Ken in Michigan
Tyler Ludens wrote:Poultry are too vulnerable to predators to be left alone, in my opinion and experience. They need daily, or more properly twice daily, care.
Adam Klaus wrote:I left my chickens unattended for seven weeks last fall. The door to their house was wide open. They foraged for feed in the garden, after everything was harvested for us. They drank water from the creek.
I didnt know how it would go. Many of my friends expressed their doubts. I came home mid-November and all my hens were perfectly fine. No problems at all.
I knew the cows would be fine, but the success with the chickens was a real confidence boost.
Of course, a lot could have gone wrong. But it didnt. This was just one experiment, but I was pretty pleased. Vacation is a joy.
Marsha Richardson wrote:In the United States, try to find some American Pit Game chickens, the kind that they fight in cock fights. We get to our property weekly, sometimes every two weeks. The game chickens are wild and free. They fly very well and roost 75 feet up in oak or pine trees and forage for their feed. We do throw scratch grains out for them whenever we are there and they appreciate it. That being said, everything eats chickens - raccoons, opposums, skunks, hawks, owls, feral cats, neighborhood dogs, bears (we have had a problem this year). The game hens hatch out their own broods in the spring and often again in the summer. We keep trapping out coons, possums, etc. but not a lot can be done about owls and hawks. Once they find the birds they will keep coming back until they have caught them all. We also have chickens in fortified brood pens with automatic feeders and waterers. When they hatch a brood, some of them venture into the wild and have a grand time. You must also be aware that chickens will devastate a garden, eating new plants emerging, scratching up young plants, will eat ALL the ripe red tomatoes, berries, cabbages and squash. If they can fly well enough to escape predators, they can fly over your garden fence. In the winter, the young roosters will mature and if you don't eat them (you will have to shoot them since you will not be able to get near them), will begin fighting until there are none left. Old English Bantam chickens are also very self sufficient and not nearly so destructive. Dark colored ones seems to avoid predators better. They also fly like eagles. I keep chickens though because I love them and enjoy watching them - they can be very destructive though.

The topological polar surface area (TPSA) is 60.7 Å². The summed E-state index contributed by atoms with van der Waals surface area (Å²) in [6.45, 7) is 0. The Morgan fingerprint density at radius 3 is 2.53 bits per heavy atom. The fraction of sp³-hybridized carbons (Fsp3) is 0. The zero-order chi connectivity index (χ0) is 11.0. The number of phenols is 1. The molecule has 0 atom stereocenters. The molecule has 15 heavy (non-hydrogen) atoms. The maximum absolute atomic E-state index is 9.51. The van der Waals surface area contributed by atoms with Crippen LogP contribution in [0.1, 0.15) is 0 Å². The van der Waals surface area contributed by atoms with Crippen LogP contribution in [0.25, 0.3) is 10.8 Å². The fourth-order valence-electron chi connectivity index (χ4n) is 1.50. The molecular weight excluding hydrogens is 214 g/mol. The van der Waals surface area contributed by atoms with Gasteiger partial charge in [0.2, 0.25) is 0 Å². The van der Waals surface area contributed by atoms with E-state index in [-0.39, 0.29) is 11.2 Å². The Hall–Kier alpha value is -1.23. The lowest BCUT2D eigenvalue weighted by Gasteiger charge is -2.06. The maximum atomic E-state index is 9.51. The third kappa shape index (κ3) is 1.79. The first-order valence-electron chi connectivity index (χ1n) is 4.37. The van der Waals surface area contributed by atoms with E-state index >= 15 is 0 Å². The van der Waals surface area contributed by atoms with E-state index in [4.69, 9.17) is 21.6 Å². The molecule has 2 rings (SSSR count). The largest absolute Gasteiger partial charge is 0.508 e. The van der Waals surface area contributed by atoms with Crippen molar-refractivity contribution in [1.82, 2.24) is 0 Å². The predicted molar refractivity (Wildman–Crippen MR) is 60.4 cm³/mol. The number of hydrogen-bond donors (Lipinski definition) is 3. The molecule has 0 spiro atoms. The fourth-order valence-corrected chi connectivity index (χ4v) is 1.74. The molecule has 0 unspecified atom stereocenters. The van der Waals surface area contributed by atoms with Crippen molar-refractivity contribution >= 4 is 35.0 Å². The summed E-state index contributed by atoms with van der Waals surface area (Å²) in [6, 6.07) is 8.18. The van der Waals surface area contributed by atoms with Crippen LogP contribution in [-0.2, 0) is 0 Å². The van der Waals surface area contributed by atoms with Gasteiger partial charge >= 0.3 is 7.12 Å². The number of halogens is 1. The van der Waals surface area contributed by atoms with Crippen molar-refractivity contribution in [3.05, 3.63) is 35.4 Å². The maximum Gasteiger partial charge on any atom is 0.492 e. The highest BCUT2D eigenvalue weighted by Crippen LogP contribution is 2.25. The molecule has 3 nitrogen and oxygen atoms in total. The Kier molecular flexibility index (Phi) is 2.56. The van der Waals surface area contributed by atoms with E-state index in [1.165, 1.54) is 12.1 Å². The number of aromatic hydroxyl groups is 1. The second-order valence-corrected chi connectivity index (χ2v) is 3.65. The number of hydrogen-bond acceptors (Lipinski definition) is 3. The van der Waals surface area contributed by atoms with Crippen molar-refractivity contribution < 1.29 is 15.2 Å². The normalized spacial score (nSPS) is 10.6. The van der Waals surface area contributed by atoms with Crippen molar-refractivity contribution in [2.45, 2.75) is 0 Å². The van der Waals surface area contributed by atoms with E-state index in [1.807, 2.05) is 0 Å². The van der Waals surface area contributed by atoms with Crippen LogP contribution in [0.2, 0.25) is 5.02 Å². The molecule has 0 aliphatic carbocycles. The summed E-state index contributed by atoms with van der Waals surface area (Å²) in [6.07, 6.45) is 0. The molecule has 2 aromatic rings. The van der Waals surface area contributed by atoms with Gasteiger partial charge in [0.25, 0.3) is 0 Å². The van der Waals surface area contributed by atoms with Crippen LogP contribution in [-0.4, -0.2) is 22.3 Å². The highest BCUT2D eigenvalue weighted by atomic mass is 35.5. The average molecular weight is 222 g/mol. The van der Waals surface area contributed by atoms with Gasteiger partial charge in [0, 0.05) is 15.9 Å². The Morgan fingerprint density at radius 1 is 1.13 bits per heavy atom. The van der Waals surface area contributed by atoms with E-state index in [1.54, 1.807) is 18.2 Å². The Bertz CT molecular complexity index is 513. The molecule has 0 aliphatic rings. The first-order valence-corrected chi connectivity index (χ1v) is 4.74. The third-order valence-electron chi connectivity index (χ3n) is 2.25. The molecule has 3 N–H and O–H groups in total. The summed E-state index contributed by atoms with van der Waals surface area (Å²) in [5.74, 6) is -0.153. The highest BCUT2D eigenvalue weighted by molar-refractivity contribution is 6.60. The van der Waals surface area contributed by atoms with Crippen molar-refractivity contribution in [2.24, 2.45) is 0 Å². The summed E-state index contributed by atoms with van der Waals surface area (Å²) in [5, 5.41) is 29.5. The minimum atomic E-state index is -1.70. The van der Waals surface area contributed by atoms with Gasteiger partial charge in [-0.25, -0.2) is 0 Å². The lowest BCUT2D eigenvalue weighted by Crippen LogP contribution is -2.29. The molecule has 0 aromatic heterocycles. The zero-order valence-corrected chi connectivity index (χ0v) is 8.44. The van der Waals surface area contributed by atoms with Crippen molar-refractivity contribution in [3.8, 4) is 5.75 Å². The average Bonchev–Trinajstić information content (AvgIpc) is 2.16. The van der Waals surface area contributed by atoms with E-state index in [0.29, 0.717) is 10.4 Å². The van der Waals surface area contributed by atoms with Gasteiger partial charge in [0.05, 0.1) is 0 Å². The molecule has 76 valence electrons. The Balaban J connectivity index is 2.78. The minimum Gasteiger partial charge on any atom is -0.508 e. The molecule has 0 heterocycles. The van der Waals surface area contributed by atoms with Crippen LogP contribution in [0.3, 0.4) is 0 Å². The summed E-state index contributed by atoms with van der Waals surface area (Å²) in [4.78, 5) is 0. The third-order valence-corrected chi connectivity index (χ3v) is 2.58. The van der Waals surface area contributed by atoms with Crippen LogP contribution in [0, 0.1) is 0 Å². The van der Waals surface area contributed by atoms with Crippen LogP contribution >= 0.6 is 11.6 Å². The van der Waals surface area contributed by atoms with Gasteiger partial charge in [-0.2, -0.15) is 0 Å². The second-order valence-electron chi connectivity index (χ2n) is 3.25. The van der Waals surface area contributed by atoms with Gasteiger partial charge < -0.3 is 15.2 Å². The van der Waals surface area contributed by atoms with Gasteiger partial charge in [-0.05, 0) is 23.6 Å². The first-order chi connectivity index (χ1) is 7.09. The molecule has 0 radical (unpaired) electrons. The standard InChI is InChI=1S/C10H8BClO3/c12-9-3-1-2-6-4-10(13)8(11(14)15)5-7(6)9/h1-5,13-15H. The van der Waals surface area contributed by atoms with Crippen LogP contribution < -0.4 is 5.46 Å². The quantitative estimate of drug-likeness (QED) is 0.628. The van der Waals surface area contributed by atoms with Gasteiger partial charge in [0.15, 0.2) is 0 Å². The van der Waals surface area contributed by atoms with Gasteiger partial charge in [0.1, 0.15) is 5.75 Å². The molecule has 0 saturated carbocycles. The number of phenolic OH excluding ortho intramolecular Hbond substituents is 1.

It is very easy to encourage native wild birds to hang about and eat insects. If they have nesting places they will harvest many insects for their young. We have perches on tall poles in several places in our garden and the birds use them to launch attacks on insects in the garden. Brush piles provide habitat for predatory wasps and wasps are encouraged to help with cabbage loopers and such. They really hunt among the cole veggies for the caterpillars for their nests.